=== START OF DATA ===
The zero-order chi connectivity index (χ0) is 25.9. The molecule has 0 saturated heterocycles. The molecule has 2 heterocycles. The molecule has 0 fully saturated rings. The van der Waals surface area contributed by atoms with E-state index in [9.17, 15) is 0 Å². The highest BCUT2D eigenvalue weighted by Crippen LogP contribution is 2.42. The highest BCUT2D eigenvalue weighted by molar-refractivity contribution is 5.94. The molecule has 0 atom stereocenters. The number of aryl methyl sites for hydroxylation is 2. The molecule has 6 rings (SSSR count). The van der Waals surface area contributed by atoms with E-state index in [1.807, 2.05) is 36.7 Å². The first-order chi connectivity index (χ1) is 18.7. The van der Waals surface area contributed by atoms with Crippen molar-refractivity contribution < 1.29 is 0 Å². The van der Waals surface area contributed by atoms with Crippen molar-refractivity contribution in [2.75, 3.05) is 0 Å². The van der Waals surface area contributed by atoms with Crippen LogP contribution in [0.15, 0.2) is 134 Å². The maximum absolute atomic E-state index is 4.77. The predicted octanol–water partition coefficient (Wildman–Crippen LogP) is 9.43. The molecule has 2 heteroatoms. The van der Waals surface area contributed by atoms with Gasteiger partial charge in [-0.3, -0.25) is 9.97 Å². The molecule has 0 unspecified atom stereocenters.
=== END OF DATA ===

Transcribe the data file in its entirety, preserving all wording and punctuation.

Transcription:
The zero-order chi connectivity index (χ0) is 25.9. The molecule has 0 saturated heterocycles. The molecule has 2 heterocycles. The molecule has 0 fully saturated rings. The van der Waals surface area contributed by atoms with E-state index in [9.17, 15) is 0 Å². The highest BCUT2D eigenvalue weighted by Crippen LogP contribution is 2.42. The highest BCUT2D eigenvalue weighted by molar-refractivity contribution is 5.94. The molecule has 0 atom stereocenters. The number of aryl methyl sites for hydroxylation is 2. The molecule has 6 rings (SSSR count). The van der Waals surface area contributed by atoms with E-state index in [1.807, 2.05) is 36.7 Å². The first-order chi connectivity index (χ1) is 18.7. The van der Waals surface area contributed by atoms with Crippen molar-refractivity contribution < 1.29 is 0 Å². The van der Waals surface area contributed by atoms with Crippen molar-refractivity contribution in [2.75, 3.05) is 0 Å². The van der Waals surface area contributed by atoms with Crippen LogP contribution in [0.15, 0.2) is 134 Å². The maximum absolute atomic E-state index is 4.77. The predicted octanol–water partition coefficient (Wildman–Crippen LogP) is 9.43. The molecule has 2 heteroatoms. The van der Waals surface area contributed by atoms with Gasteiger partial charge in [-0.3, -0.25) is 9.97 Å². The molecule has 0 unspecified atom stereocenters.